For the first time in two years, Iraq is back on many Americans’ radars. The media has flashed alerts about Al Qaeda taking over cities in Anbar Province, and death tolls being at their highest since 2008. Meanwhile, the Obama Administration and Congress blame each other for the violence as they debate arms sales to the Iraqi government. Relatively ignored in the media are the real causes of the violence in Iraq: the Maliki government and the complete lack of foresight shown by the Obama Administration when it withdrew American combat forces from Iraq in 2011.
According to the UN, the levels of violence in Iraq are at their highest since 2008, and the locus of responsibility for this lies with the Maliki government. As soon as the United States withdrew, Maliki consolidated power through a number of steps, including: refusing to follow the Erbil Power Sharing Agreement; shifting the promotion structure within the Iraqi Security Forces (ISF) to gain further control over the military; consolidating power in the Executive at the cost of Parliament and the Judiciary; holding show trials of opposition figures; and suppressing protests over the failure of Baghdad to create jobs and push oil revenues to the Sunni provinces.
Maliki’s blatant power grab led many Sunnis in Anbar to fear that they would be sidelined politically by the Shia-led government. The Islamic State of Iraq and al-Sham (ISIS)—once known as Al Qaeda in Iraq and newly strengthened by the war in Syria—capitalized on Sunni fears and portrayed themselves as the protectors of the Sunni population when they seized portions of Ramadi and Fallujah. The good news is that the Anbar tribes are turning against ISIS and its local allies, just as occurred during the Sunni Awakening in 2007, since the tribes do not share ISIS’ vision of a fundamentalist state. The bad news is that Maliki’s continued disregard for Sunnis could eventually lead to a breakdown of the Iraqi state.
Although Maliki’s desire to consolidate power and ignore the Sunni minority is the proximate cause of the violence, the Obama Administration also deserves some blame. First, as Senators John McCain and Lindsey Graham recently stated, “[w]hen President Obama withdrew all U.S. forces from Iraq in 2011, over the objections of our military leaders and commanders on the ground, many of us predicted that the vacuum would be filled by America’s enemies and [Iraq] would emerge as a threat to U.S. national security interests. Sadly, that reality is now clearer than ever.”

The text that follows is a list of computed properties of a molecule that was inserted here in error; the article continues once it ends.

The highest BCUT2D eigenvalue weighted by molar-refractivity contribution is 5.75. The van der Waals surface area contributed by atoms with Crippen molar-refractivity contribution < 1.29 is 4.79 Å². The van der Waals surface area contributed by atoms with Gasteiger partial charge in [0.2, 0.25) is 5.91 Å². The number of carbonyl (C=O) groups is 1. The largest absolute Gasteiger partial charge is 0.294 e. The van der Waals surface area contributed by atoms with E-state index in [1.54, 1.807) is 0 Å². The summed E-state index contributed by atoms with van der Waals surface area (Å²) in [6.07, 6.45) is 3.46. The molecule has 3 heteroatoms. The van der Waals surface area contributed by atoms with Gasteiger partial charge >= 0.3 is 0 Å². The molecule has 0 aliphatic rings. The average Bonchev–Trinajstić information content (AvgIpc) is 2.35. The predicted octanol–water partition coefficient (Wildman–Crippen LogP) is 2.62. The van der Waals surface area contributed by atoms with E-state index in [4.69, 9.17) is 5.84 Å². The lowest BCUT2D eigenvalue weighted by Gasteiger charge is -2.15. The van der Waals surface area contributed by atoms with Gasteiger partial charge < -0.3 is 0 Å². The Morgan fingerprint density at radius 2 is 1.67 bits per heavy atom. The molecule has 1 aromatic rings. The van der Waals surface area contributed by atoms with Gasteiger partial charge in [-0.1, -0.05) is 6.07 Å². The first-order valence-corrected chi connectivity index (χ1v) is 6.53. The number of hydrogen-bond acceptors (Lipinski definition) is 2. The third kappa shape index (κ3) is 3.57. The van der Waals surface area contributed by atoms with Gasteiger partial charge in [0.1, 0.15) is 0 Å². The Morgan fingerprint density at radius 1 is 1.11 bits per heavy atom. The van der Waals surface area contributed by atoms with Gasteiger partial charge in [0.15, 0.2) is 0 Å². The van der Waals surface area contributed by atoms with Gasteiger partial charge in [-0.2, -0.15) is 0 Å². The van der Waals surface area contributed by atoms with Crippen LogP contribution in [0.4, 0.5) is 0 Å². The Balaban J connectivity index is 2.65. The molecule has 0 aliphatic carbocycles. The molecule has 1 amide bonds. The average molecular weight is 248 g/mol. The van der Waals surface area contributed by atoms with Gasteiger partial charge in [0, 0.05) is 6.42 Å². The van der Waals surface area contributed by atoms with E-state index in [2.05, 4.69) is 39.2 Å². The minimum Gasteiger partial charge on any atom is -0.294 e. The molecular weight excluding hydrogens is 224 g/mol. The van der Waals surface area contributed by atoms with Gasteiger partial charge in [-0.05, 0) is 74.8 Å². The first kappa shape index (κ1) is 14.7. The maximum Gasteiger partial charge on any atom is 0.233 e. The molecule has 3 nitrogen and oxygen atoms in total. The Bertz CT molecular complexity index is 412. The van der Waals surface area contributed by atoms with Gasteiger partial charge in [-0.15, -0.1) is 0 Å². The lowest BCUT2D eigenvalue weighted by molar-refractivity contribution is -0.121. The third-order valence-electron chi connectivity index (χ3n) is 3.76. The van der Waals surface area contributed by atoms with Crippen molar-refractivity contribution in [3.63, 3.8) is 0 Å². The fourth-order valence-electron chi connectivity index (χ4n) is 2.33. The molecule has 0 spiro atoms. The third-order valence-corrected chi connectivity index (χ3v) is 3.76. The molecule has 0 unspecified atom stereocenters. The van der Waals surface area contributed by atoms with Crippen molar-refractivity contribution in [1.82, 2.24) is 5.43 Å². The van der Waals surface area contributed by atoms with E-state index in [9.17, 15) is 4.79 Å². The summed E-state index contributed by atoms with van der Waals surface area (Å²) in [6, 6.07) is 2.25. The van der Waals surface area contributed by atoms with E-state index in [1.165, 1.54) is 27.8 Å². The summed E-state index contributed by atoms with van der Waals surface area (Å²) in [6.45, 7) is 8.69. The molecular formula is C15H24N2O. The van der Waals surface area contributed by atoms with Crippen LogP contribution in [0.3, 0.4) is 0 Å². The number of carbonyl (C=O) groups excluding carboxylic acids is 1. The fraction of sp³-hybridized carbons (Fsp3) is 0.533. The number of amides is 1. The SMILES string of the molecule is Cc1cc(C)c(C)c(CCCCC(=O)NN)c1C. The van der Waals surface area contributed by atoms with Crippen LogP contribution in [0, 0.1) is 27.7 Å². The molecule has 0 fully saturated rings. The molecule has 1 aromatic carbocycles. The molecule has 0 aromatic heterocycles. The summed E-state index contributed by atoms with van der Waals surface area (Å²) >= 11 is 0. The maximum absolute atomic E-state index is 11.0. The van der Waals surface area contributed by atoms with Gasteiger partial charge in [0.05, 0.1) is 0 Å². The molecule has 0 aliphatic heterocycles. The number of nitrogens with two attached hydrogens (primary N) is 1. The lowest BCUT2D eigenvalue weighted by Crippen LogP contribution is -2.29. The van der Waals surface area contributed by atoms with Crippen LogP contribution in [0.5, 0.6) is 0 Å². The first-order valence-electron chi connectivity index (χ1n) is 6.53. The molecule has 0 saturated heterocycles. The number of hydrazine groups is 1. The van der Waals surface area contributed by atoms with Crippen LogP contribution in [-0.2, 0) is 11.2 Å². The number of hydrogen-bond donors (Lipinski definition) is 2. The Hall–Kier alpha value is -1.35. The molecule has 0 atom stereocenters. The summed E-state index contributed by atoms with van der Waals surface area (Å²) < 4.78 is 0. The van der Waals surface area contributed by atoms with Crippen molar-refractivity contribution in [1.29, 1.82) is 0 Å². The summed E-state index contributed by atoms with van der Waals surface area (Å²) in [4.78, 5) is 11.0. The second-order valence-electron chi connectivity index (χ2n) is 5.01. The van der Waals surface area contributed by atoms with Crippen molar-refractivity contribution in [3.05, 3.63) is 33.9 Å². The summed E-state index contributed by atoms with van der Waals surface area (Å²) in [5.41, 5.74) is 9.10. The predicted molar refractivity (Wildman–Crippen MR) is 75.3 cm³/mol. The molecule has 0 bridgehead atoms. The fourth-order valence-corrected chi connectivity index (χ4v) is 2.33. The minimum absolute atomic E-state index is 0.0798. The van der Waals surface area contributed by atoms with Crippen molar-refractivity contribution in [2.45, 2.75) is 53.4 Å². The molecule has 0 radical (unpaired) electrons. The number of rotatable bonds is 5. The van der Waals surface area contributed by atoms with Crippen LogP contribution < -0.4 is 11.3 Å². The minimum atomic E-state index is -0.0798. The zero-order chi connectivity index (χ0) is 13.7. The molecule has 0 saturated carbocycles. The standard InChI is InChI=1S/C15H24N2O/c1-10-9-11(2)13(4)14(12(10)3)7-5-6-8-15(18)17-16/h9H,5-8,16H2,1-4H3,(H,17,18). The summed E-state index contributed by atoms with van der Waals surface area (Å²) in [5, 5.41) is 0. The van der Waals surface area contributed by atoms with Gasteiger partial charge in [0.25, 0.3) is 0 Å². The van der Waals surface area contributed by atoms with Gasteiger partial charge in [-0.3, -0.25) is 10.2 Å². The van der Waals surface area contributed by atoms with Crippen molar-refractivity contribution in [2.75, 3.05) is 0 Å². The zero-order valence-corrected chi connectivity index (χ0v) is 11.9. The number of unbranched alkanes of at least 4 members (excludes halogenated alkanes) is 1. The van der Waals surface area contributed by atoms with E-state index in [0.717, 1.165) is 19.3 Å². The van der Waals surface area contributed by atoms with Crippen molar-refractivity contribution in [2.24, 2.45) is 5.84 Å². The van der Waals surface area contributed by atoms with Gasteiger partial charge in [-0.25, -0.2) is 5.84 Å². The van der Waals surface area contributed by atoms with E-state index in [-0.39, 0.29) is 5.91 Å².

While the President’s defenders argue that it was the Iraqi government that wanted the U.S. military out, it was or should have been clear to the President that withdrawing all U.S. combat forces—after an eight year war which eviscerated and then hastily rebuilt Iraqi civil society—would create a vacuum of governance and institutions that invited corruption and a return to sectarian violence. Nor was the President lacking leverage to push through a favorable status-of-forces agreement. The United States supplied weaponry and training to the Iraqi military, helped to recreate civil institutions, and provided funds to prop up the Iraqi economy. These leverage points could have been used to reach a sufficient status-of-forces agreement which maintained a minimal U.S. military presence in Iraq. Nevertheless, the President chose to totally withdraw U.S. forces after Iraqi pushback on American immunity,[i] and claimed that he was simply fulfilling a campaign promise by withdrawing all troops. As Senators McCain and Graham said, the President was criticized by many U.S. military and foreign policy experts for this decision in 2011, but when 75 percent of Americans supported withdrawing all troops, the President ignored the obvious need to maintain a light military presence.
The Obama Administration cannot go back in time and keep a limited number of troops in Iraq, but there are steps the Administration can take now to decrease the violence. First, the United States should supply weapons and ISR systems that enable the Iraqi military to defeat ISIS forces in Anbar. Yet conditions must be tied to these systems, including: a requirement to return to the Erbil power-sharing agreement; an agreement to end show trials and drop all charges against Sunni politicians; and a commitment to free and fair national elections in April. Second, the U.S. government should conduct outreach to disenfranchised Sunnis and Kurds, as well as members of the Iraqiyya and State of Law blocs, with promises of targeted aid to Sunni and Kurd communities if they reengage in the political process. Third, the U.S. should coordinate with the U.N. Assistance Mission for Iraq to enhance programs focused on effective, corruption free governance in Iraq.
While Prime Minister Maliki is the proximate cause of Iraq’s violence, the Obama administration also deserves blame as a contributing factor to the violence. It was easy to predict the current course of events given what the American invasion wrought on Iraqi society, yet the President chose to ignore this and dismantled the only obstacle to a Maliki power grab and return to sectarian bloodshed—the U.S. military. Looking forward, however, President Obama still has an opportunity to promote peace and stability in Iraq. He must start by reengaging with the Iraqi government and taking steps to reassure and empower Sunni and Kurd leaders.